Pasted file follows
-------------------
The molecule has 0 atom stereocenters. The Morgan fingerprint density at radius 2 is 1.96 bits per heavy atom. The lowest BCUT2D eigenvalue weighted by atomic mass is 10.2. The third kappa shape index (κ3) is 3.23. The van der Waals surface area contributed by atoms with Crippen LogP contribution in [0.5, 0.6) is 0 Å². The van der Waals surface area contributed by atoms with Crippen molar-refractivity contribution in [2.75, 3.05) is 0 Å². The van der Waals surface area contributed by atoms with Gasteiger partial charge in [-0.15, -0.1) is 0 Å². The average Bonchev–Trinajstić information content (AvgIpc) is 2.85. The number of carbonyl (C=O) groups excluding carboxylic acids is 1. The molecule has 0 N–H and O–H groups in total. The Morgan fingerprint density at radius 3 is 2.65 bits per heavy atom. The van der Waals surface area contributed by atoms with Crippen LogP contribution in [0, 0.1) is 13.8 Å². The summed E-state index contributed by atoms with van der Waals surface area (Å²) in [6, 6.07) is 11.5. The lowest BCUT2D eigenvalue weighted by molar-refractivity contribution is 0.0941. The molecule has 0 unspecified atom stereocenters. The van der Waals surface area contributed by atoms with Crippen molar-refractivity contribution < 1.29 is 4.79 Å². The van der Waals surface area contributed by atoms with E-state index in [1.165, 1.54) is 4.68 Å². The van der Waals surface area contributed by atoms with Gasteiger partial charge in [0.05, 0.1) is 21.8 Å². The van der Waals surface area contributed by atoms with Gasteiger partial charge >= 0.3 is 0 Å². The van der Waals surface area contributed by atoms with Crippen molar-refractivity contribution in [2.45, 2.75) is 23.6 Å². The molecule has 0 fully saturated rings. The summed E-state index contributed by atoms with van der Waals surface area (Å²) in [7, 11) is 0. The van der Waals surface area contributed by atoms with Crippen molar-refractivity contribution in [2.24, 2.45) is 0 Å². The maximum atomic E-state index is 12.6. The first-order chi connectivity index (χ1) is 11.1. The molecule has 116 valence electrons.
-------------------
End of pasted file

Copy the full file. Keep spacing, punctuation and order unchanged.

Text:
The molecule has 0 atom stereocenters. The Morgan fingerprint density at radius 2 is 1.96 bits per heavy atom. The lowest BCUT2D eigenvalue weighted by atomic mass is 10.2. The third kappa shape index (κ3) is 3.23. The van der Waals surface area contributed by atoms with Crippen LogP contribution in [0.5, 0.6) is 0 Å². The van der Waals surface area contributed by atoms with Crippen molar-refractivity contribution in [2.75, 3.05) is 0 Å². The van der Waals surface area contributed by atoms with Gasteiger partial charge in [-0.15, -0.1) is 0 Å². The average Bonchev–Trinajstić information content (AvgIpc) is 2.85. The number of carbonyl (C=O) groups excluding carboxylic acids is 1. The molecule has 0 N–H and O–H groups in total. The Morgan fingerprint density at radius 3 is 2.65 bits per heavy atom. The van der Waals surface area contributed by atoms with Crippen LogP contribution in [0, 0.1) is 13.8 Å². The summed E-state index contributed by atoms with van der Waals surface area (Å²) in [6, 6.07) is 11.5. The lowest BCUT2D eigenvalue weighted by molar-refractivity contribution is 0.0941. The molecule has 0 unspecified atom stereocenters. The van der Waals surface area contributed by atoms with Crippen molar-refractivity contribution < 1.29 is 4.79 Å². The van der Waals surface area contributed by atoms with E-state index in [1.165, 1.54) is 4.68 Å². The van der Waals surface area contributed by atoms with Gasteiger partial charge in [0.05, 0.1) is 21.8 Å². The van der Waals surface area contributed by atoms with Gasteiger partial charge >= 0.3 is 0 Å². The van der Waals surface area contributed by atoms with Crippen molar-refractivity contribution in [2.45, 2.75) is 23.6 Å². The molecule has 0 fully saturated rings. The summed E-state index contributed by atoms with van der Waals surface area (Å²) in [7, 11) is 0. The van der Waals surface area contributed by atoms with Crippen molar-refractivity contribution in [2.24, 2.45) is 0 Å². The maximum atomic E-state index is 12.6. The first-order chi connectivity index (χ1) is 11.1. The molecule has 116 valence electrons.